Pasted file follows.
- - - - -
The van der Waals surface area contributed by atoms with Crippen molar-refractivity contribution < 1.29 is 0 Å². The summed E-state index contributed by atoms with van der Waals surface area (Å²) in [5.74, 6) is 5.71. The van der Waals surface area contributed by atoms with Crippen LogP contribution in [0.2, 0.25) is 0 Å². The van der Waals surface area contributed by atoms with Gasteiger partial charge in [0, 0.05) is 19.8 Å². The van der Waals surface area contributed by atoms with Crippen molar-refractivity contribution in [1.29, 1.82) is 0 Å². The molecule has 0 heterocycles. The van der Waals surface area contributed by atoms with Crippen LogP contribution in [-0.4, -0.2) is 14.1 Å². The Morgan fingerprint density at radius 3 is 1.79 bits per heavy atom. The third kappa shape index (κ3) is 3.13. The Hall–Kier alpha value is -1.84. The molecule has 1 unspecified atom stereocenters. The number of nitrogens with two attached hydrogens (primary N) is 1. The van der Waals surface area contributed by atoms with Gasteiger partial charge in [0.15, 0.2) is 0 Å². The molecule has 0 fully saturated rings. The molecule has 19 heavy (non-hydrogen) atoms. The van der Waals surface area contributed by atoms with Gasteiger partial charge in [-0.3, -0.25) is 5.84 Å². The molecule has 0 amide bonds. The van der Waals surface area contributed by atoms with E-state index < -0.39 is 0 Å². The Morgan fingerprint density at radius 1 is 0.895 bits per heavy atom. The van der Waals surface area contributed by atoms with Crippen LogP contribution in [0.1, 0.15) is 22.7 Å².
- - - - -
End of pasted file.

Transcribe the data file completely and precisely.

The van der Waals surface area contributed by atoms with Crippen molar-refractivity contribution < 1.29 is 0 Å². The summed E-state index contributed by atoms with van der Waals surface area (Å²) in [5.74, 6) is 5.71. The van der Waals surface area contributed by atoms with Crippen LogP contribution in [0.2, 0.25) is 0 Å². The van der Waals surface area contributed by atoms with Gasteiger partial charge in [0, 0.05) is 19.8 Å². The van der Waals surface area contributed by atoms with Crippen molar-refractivity contribution in [1.29, 1.82) is 0 Å². The molecule has 0 heterocycles. The van der Waals surface area contributed by atoms with Crippen LogP contribution in [-0.4, -0.2) is 14.1 Å². The Morgan fingerprint density at radius 3 is 1.79 bits per heavy atom. The third kappa shape index (κ3) is 3.13. The Hall–Kier alpha value is -1.84. The molecule has 1 unspecified atom stereocenters. The number of nitrogens with two attached hydrogens (primary N) is 1. The van der Waals surface area contributed by atoms with Gasteiger partial charge in [0.15, 0.2) is 0 Å². The molecule has 0 fully saturated rings. The molecule has 19 heavy (non-hydrogen) atoms. The van der Waals surface area contributed by atoms with Gasteiger partial charge in [-0.3, -0.25) is 5.84 Å². The molecule has 0 amide bonds. The van der Waals surface area contributed by atoms with E-state index < -0.39 is 0 Å². The Morgan fingerprint density at radius 1 is 0.895 bits per heavy atom. The van der Waals surface area contributed by atoms with Crippen LogP contribution in [0.1, 0.15) is 22.7 Å².